God’s Miracle as Big as Your Mind

2 Kings 4:1-7 teaches us that God used Elisha to perform a miracle for a woman of God who needed one, and there are a few things that are noteworthy in this case.

First of all, she had her credentials. The God of the Universe is not a “boops” or a “sugar daddy” or some sort of a genie in a bottle. He is the God that rules in and oversees the affairs of men.  He cannot be bribed, bought or blind-folded. He has His guidelines by which He operates and one of them states that the Father of some people is the Devil (John 8:44), and the Father of others is God (John 8:42).  He is openly partial to the Children of God.   He declares that healing is the Children’s bread (Matthew 15:26), and it is the Father’s pleasure to give the Kingdom to His children (Luke 12:32). Straight up… serving God has its blessings and benefits.  This woman could say to Elisha, “…Your servant my husband is dead, and you know that he revered the Lord…” (2 Kings 4:1).  Not only did he revere the Lord, but he was also engaged in active service for the Lord. The wife of such a man is coming with high credentials, and undoubtedly, she would have had some of her own.

What are your credentials? Hopefully, you are a Believer in Christ. If you are not, the only really important miracle you need is salvation. If you are a Believer in Christ, what are you doing to help spread the Kingdom of God?

In 2 Kings 4:2, Elisha asked her what she wanted. Sometimes I have a difficulty being specific about a request to God, because I am not sure that I have His will in the matter. That may have its benefits, but the rule is, go to God with specific requests. Lord I want my sight said the blind man. Lord I want to walk said the lame man. Lord I want to be cleansed said the leper. And Lord I want my child to be brought back to life says the relative of the dead. She wanted to avert the disaster of her sons being sold into slavery.  She needed money.

Next, note that Elisha asked a question that God loves to ask. What do you have? She almost failed the test, because her instinctive first answer was “nothing…” (2 Kings 4:2) Nothing is always the wrong answer. The question God asked Moses in the desert, is the same question He is asking us today. What is that in your hand?  What assets do you have? What is there in your life for which you can give God thanks? There is always something, and our duty is to be always aware of what we have for which we can give God thanks, and which we can use to the honor and glory of His Name. Having initially said, “nothing…” it was almost condescendingly that she mentioned, “except a small jar of olive oil”. God will perform His miracle with the smallest of contributions from us… but He always wants us to be involved in our own miracle.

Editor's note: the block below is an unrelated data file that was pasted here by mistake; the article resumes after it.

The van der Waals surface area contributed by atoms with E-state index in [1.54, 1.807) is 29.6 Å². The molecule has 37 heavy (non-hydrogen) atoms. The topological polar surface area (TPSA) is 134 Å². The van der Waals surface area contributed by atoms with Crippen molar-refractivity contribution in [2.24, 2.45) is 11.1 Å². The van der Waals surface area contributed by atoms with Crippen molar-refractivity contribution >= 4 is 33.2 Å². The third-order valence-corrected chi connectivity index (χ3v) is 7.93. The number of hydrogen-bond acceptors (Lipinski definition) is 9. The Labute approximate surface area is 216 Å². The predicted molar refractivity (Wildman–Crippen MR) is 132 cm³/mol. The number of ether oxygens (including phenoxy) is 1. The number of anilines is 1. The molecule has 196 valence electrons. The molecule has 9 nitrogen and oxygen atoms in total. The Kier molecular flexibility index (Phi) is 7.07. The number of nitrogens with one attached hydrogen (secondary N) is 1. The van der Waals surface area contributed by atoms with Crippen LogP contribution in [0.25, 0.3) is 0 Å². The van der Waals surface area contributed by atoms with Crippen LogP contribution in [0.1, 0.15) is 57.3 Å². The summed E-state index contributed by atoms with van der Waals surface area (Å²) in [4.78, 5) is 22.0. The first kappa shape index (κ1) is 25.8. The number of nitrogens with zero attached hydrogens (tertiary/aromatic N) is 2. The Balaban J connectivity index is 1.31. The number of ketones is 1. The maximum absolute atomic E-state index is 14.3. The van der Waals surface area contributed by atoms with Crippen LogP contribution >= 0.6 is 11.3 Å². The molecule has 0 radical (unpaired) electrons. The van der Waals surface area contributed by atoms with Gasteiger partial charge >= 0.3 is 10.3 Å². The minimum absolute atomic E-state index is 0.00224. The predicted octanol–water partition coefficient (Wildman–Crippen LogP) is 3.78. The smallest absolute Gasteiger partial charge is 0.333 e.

Her contribution to her miracle was two-fold. She was to use the little oil she had, and she was to gather as many pots as she could. Please note that the number of pots she obtained was what limited the size of her miracle. It is a fact that our minds cannot handle concepts to which we have not been exposed. In another place I mentioned a requested miracle of $100M. But because I have had the privilege of writing several $100,000.00 checks for Kingdom-building activities, my mind has been expanded to be able to conceive of $100M. Any of the Trumps, on the other hand, would consider $100M a little petty cash that is used to lubricate the cash-flow wheels. God has no difficulty filling 1,000,000 barrels of oil, if we can stretch our minds enough to believe it, expect it, and receive it, by gathering 1,000,000 empty barrels.

I do not know how many pots she and her sons acquired, but I know that they were not enough. For by the time she caught on to the miraculous power and provision of God, she had already failed to collect enough pots. She requested, “Bring me another one.” (2 Kings 4:5). Her faith had now been expanded, but it was too late to alter the size of the blessing. I have asked God for $100M. But were God to ask me how much I want, I would be telling Him multiple Trillions.

Worthy of note is that Elisha gave her a hint to help her expand her faith. He said,”… Don’t ask for just a few…” (2 Kings 4:3). I get the funny feeling that she may have delegated requesting the jars to her sons, although the Word does not say so. Her asking for another one could suggest that she did not have a firm grip as to how any jars had been collected, or it could be that her faith began to grow after she “saw” what was happening, too late for this miracle. She could have opened an oil industry.

Finally, God can only bless us with what we can handle, and He knows what we can handle. It is a great idea for us to practice being faithful in little so that in time we can be faithful in much. And remember that the restrictions of our expectations can limit the blessings of God in our lives.

Remember to visit RBC’s Our Daily Bread Devotional today at www.ODB.org

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